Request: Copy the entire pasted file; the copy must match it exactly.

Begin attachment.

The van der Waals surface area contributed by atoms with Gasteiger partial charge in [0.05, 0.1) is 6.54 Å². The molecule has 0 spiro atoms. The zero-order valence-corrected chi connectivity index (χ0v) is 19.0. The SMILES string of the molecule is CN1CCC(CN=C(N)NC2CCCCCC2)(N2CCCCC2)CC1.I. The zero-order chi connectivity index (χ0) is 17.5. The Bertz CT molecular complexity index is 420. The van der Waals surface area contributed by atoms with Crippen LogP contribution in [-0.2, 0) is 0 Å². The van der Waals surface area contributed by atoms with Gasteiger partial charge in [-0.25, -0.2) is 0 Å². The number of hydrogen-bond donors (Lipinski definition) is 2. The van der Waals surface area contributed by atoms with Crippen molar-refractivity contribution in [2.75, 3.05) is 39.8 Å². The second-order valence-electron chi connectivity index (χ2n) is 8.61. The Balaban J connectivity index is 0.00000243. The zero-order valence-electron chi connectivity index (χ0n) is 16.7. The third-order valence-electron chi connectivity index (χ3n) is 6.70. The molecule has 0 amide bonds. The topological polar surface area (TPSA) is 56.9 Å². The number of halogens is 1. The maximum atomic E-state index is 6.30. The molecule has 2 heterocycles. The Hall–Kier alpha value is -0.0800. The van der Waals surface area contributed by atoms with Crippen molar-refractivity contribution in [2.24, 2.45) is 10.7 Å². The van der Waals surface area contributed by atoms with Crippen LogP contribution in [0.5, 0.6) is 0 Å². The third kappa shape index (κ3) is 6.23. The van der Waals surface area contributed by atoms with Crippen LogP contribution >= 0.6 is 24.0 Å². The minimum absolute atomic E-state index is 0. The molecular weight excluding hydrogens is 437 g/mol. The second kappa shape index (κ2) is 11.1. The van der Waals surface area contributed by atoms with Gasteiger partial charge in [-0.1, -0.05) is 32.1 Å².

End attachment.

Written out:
The van der Waals surface area contributed by atoms with Gasteiger partial charge in [0.05, 0.1) is 6.54 Å². The molecule has 0 spiro atoms. The zero-order valence-corrected chi connectivity index (χ0v) is 19.0. The SMILES string of the molecule is CN1CCC(CN=C(N)NC2CCCCCC2)(N2CCCCC2)CC1.I. The zero-order chi connectivity index (χ0) is 17.5. The Bertz CT molecular complexity index is 420. The van der Waals surface area contributed by atoms with Crippen LogP contribution in [-0.2, 0) is 0 Å². The van der Waals surface area contributed by atoms with Gasteiger partial charge in [-0.25, -0.2) is 0 Å². The number of hydrogen-bond donors (Lipinski definition) is 2. The van der Waals surface area contributed by atoms with Crippen molar-refractivity contribution in [2.75, 3.05) is 39.8 Å². The second-order valence-electron chi connectivity index (χ2n) is 8.61. The Balaban J connectivity index is 0.00000243. The zero-order valence-electron chi connectivity index (χ0n) is 16.7. The third-order valence-electron chi connectivity index (χ3n) is 6.70. The molecule has 0 amide bonds. The topological polar surface area (TPSA) is 56.9 Å². The number of halogens is 1. The maximum atomic E-state index is 6.30. The molecule has 2 heterocycles. The Hall–Kier alpha value is -0.0800. The van der Waals surface area contributed by atoms with Crippen molar-refractivity contribution in [2.24, 2.45) is 10.7 Å². The van der Waals surface area contributed by atoms with Crippen LogP contribution in [0.5, 0.6) is 0 Å². The third kappa shape index (κ3) is 6.23. The van der Waals surface area contributed by atoms with Crippen LogP contribution >= 0.6 is 24.0 Å². The minimum absolute atomic E-state index is 0. The molecular weight excluding hydrogens is 437 g/mol. The second kappa shape index (κ2) is 11.1. The van der Waals surface area contributed by atoms with Gasteiger partial charge in [-0.1, -0.05) is 32.1 Å².